On point number 9. It is best to try and reduce the carry weight but having utensils can drag you down. One solution that I have used is to take a frisbee instead of a plate. Its lightweight, easily cleaned, can be a water dish for any pets, they can be brightly colored for signaling and it has the added bonus of being a toy. A little stress relief can go a long way when times are rough.
Many classic cowboy movies, classic survival books and even some school textbooks suggest that sucking the venom out of a snake bite by mouth is an appropriate treatment and/or also for the bitten person to drink their urine after the poisonous animal bite or poisonous insect bite as a mean for the body to provide natural anti-venom. However, venom can not be sucked out and it may be dangerous for a rescuer to attempt to do so. Modern snakebite treatment involves pressure bandages and prompt medical treatment.[20]
Culinary root tubers, fruit, edible mushrooms, edible nuts, edible beans, edible cereals or edible leaves, edible moss, edible cacti and algae can be gathered and, if needed, prepared (mostly by boiling). With the exception of leaves, these foods are relatively high in calories, providing some energy to the body. Plants are some of the easiest food sources to find in the jungle, forest or desert because they are stationary and can thus be had without exerting much effort.[12] Skills and equipment (such as bows, snares and nets) are necessary to gather animal food in the wild include animal trapping, hunting, and fishing.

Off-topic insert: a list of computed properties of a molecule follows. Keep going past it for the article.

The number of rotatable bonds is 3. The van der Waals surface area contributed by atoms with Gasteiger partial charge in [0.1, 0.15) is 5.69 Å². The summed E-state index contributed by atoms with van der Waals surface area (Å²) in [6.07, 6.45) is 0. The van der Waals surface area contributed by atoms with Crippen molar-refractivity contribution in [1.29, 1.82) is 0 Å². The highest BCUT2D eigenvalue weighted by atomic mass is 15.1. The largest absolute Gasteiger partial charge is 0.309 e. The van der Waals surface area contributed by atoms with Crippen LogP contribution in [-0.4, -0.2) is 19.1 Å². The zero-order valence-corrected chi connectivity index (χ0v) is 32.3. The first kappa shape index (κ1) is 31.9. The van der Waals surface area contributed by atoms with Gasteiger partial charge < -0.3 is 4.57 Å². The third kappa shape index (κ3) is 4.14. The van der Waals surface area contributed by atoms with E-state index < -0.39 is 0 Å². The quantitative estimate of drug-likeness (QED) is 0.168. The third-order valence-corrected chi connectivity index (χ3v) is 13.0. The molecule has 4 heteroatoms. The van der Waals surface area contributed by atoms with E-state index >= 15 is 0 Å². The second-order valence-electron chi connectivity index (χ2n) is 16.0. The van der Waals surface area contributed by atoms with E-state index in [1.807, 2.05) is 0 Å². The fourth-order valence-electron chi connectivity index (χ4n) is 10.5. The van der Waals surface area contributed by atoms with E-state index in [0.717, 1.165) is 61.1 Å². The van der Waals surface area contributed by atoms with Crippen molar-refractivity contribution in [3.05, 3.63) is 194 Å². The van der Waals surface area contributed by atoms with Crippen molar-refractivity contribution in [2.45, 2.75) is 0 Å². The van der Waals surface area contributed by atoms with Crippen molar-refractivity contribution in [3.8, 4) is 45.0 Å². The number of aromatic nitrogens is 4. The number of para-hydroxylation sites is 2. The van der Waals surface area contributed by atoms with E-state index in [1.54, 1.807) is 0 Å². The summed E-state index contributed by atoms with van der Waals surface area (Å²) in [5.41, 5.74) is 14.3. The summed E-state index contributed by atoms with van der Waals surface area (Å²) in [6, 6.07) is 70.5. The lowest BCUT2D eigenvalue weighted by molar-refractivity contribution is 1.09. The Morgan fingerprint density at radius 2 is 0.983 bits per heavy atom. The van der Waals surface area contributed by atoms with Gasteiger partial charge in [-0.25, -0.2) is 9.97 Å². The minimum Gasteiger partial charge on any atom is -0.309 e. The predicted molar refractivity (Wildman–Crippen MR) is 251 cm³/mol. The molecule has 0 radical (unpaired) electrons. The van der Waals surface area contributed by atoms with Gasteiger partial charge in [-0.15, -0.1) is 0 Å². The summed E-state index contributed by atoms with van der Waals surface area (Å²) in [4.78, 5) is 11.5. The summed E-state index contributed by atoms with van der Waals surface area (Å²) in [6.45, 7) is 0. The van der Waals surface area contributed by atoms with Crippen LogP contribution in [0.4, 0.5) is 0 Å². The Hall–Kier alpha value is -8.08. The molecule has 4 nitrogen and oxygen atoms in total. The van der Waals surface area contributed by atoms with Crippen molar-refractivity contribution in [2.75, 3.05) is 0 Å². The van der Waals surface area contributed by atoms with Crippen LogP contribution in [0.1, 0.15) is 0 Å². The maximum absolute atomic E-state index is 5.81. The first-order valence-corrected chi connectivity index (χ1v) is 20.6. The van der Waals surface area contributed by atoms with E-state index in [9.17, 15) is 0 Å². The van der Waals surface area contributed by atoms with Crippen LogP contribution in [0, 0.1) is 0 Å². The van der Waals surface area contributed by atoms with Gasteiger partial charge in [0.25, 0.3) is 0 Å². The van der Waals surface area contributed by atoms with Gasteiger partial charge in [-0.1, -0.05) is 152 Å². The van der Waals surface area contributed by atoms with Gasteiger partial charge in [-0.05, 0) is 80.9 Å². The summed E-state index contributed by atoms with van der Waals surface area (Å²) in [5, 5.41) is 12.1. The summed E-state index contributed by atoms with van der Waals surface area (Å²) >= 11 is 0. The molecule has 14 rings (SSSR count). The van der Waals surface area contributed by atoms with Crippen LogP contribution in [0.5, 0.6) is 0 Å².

Sometimes there just isn’t the material available to create an emergency shelter. In that case if you have the Survival Shack Emergency Survival Tent in your survival pack you’re ready. With all the heat retention ability of the Mylar emergency blanket and the ability to provide real shelter in just minutes the Survival Shack Emergency Tent is genuine survival gear.
What does a standard first aid kit give you? Although kits vary by size from individual to family, all cover the following supplies: instruments for addressing an injury or applying an ointment; various antiseptic items for cleaning a wound; medicines; bandages of all sizes; dressing; ointments such as iodine; and an instruction manual for properly attending to various common injuries.